As of this writing, 1/2 g of gold will buy you 1 lb. of U308.
Here’s an edifying chart, compliments of PRICEDINGOLD.COM
Relative to its price in gold grams, spot U308 is revisiting decadal lows.
I don’t often share my thoughts about uranium, but I did so recently in an email to @uraniuminsider. I will reproduce them here, with a couple of minor elaborations. As usual, this is just my opinion.
Undercutting remains the rule of the day, due to broad adherence to the ‘Open Society’/closed economic model (latter day thalassocratic) that operates under the guise of ‘increasing proliferation resistance’ in political theater parlance, but in actuality aims chiefly to annihilate smaller producers (primary & secondary). A side effect is an abandonment of market price discipline — a sacrifice considered an acceptable cost of the non-proliferation cover story.
‘Open Society’ (read: Closed & Rapine) adherents would have the casual spectator assume the strategy is aimed at a boogeyman, like Iran, Pakistan or North Korea, but is in fact squarely directed at nation states that have historically proliferated (prospered) under high-price regimes: U.S., U.K., France, Japan (quietly), and Israel.
I assume a general shift of the balance of power eastward into effective geographic nebulosity was the primary objective, by way of a return to predatory, super-scale, centrifugal hegemony in perpetuity, in spite of, and often in service of, a low-price regime in an undisciplined market. Consequently, as profit is of secondary importance to the latter day thalassocratic merchant class with supplemental income sufficient to offset the thinnest of operating margins, the prospects for primary producers is dimmer now than at any time in the past half century.*
In addition, it is my assumption that secondary supplies are deeper than is commonly assumed. I also am of the opinion that gray munitions and HEU stockpiles have been cannibalized by enrichers, and this under-the-table supply has contributed to a protracted low-price regime. There is no way to accurately calculate the size of the gray market, but I think it is safe to assume that it is quite large. Additionally, M.A.D. is passé and headline numbers of nuclear weapons stockpiles only need to live in tables and graphs in the media, not in actuality.
So an undisclosed stockpile of weapons-grade HEU (some possibly repatriated) slated for downblending at Y-12 and elsewhere has to be worked through before we experience a contraction in the secondary market and a renewed interest by financiers in the primary market, and then only in regions where human capital may be exploited cheaply.
I used the word ‘rapine’ above, as our thalassocratic overlords are first and foremost merchants with a penchant for fluid inventory that is the outcome of endeavors with exceptionally low capital intensity: they are pirates. Much like the Ignatians of yesteryear, today’s merchants operate by way of advanced legerdemain and crypsis, rather than through primary productive enterprise, which necessarily requires that labor is interacted with — their worst nightmare.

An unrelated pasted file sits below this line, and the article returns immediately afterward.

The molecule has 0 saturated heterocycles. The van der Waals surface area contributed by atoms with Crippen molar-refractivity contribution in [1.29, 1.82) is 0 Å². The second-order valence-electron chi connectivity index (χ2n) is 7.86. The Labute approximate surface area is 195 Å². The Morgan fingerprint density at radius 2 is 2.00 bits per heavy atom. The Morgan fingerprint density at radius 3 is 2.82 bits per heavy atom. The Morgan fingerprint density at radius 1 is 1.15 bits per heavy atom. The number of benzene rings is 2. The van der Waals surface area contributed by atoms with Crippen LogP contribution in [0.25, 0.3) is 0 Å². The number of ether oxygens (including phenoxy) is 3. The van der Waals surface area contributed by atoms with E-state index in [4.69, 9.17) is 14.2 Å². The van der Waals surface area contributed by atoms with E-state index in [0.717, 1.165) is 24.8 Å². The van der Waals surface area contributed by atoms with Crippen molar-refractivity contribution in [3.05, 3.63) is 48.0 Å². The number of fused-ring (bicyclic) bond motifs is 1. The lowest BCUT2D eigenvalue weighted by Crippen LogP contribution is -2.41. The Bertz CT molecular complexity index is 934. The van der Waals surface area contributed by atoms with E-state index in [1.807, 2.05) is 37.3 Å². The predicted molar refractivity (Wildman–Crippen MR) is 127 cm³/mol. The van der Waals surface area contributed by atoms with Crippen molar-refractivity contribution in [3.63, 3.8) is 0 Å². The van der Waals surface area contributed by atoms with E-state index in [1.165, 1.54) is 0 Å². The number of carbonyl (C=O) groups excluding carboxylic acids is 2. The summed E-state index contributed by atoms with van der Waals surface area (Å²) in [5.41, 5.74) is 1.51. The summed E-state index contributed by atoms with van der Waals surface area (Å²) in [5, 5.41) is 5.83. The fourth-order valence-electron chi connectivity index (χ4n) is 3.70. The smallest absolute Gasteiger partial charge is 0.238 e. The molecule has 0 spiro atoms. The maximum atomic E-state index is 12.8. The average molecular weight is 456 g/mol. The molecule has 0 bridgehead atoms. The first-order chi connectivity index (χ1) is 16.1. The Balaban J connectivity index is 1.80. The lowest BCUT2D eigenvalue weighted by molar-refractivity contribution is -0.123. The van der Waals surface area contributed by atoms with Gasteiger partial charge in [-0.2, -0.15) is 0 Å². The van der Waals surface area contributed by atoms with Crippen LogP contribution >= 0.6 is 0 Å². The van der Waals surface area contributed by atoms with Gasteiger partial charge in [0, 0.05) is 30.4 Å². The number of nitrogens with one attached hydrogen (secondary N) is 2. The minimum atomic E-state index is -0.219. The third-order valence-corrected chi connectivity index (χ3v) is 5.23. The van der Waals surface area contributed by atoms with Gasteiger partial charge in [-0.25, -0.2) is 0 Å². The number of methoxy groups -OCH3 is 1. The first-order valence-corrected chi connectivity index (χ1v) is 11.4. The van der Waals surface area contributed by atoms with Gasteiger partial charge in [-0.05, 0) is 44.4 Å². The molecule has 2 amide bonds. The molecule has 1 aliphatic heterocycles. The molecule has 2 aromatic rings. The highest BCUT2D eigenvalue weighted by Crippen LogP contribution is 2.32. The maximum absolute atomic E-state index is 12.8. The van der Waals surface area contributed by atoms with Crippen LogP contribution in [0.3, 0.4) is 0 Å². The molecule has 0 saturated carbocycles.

So we must wait for a catalyst, which in this context is likely an unforeseen crisis driven by an exotic economic force multiplier — something large enough to waylay the Ignatians for a handful of quarters, raising the cost of fraud.
*Which is why I am a buyer.
The dialog with my buddy @uraniuminsider has continued and it has afforded me an opportunity to expound a bit more.
On Iran and Sanction Waivers
I never put much stock in Fordow, as it had a tiny array of centrifuges. I tend to interpret elimination of waivers as a green-light to take additional enrichment capacity underground at Natanz, which enables Iran to function as a de facto black enrichment subsidiary of Russia, China and others. And one might venture to say that Iran is a chief source of EUP continually hitting spot.
On Iran, generally speaking…
Iran, in my book, has a very special place on the Grand Chessboard, extending back to the Komnene house, and our present political actors today and in the past have had simple instructions: never pierce the veil. Or to riff on a line of intelligence asset Arthur C. Clarke: “All of these worlds are yours, except ‘Iran.’” I don’t mean to suggest that only Iran falls under a unique exclusion policy, but that of those regional entities that fall under such an umbrella, Iran is of particular importance.
I don’t expect a catalyst to originate in Iran. But the Komnene Empire has its own enemies, and they certainly could script and foment a ‘situation’ designed to place pressure on Komnene interests; a situation with the capacity to uncap competitive productive enterprise until the conclusion of what would prove an internecine conflict.
We investors are always caught in the middle of these age-old conflicts. Our present conflict is a protracted one, and as in the past, financial weapons have been deployed after a spectacular fashion hitherto unheard of. Hence, internecine conflict: no one will emerge unscathed from the aftermath of this hubris; the winner will be the side less injured than the other.
So I envision a short interruption (if not complete cessation) of gray market activity accompanying a general market crash and a concomitant resumption of commodities-specific primary production, to our benefit, but certainly not in a long-term, sustainable way.
I see precious few business leaders other than Borshoff taking advantage of the downturn to refine their business models and mine plans in a way that will leverage a sudden resumption of demand. Plans remain too complex relative to envisioned scale. The winner will develop a very large mine rapidly, utilizing off-the-shelf technology. I think Borshoff will prove capable of doing this at 300ppm.